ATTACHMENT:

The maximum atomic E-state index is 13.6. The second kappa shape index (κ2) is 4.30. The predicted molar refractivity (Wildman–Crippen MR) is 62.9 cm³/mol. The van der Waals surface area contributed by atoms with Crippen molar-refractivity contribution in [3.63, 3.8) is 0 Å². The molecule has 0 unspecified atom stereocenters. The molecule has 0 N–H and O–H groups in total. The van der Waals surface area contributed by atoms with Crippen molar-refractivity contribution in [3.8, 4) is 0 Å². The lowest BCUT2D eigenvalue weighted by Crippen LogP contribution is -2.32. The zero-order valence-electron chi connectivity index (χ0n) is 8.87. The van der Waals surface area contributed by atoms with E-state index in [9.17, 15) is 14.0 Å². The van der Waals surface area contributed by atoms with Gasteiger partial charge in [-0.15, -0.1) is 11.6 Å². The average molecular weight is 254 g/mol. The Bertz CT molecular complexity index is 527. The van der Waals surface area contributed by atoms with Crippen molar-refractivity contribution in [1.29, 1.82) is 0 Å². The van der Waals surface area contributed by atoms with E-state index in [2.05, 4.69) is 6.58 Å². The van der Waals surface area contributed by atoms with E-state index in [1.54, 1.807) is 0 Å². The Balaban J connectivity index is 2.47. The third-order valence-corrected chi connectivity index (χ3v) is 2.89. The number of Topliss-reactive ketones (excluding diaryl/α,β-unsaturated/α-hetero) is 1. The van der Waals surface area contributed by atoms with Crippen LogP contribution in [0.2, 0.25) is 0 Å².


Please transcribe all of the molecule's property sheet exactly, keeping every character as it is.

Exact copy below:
The maximum atomic E-state index is 13.6. The second kappa shape index (κ2) is 4.30. The predicted molar refractivity (Wildman–Crippen MR) is 62.9 cm³/mol. The van der Waals surface area contributed by atoms with Crippen molar-refractivity contribution in [3.63, 3.8) is 0 Å². The molecule has 0 unspecified atom stereocenters. The molecule has 0 N–H and O–H groups in total. The van der Waals surface area contributed by atoms with Crippen molar-refractivity contribution in [3.8, 4) is 0 Å². The lowest BCUT2D eigenvalue weighted by Crippen LogP contribution is -2.32. The zero-order valence-electron chi connectivity index (χ0n) is 8.87. The van der Waals surface area contributed by atoms with E-state index in [9.17, 15) is 14.0 Å². The van der Waals surface area contributed by atoms with Gasteiger partial charge in [-0.15, -0.1) is 11.6 Å². The average molecular weight is 254 g/mol. The Bertz CT molecular complexity index is 527. The van der Waals surface area contributed by atoms with Crippen molar-refractivity contribution in [1.29, 1.82) is 0 Å². The van der Waals surface area contributed by atoms with E-state index in [2.05, 4.69) is 6.58 Å². The van der Waals surface area contributed by atoms with E-state index in [1.54, 1.807) is 0 Å². The Balaban J connectivity index is 2.47. The third-order valence-corrected chi connectivity index (χ3v) is 2.89. The number of Topliss-reactive ketones (excluding diaryl/α,β-unsaturated/α-hetero) is 1. The van der Waals surface area contributed by atoms with Crippen LogP contribution in [0.2, 0.25) is 0 Å².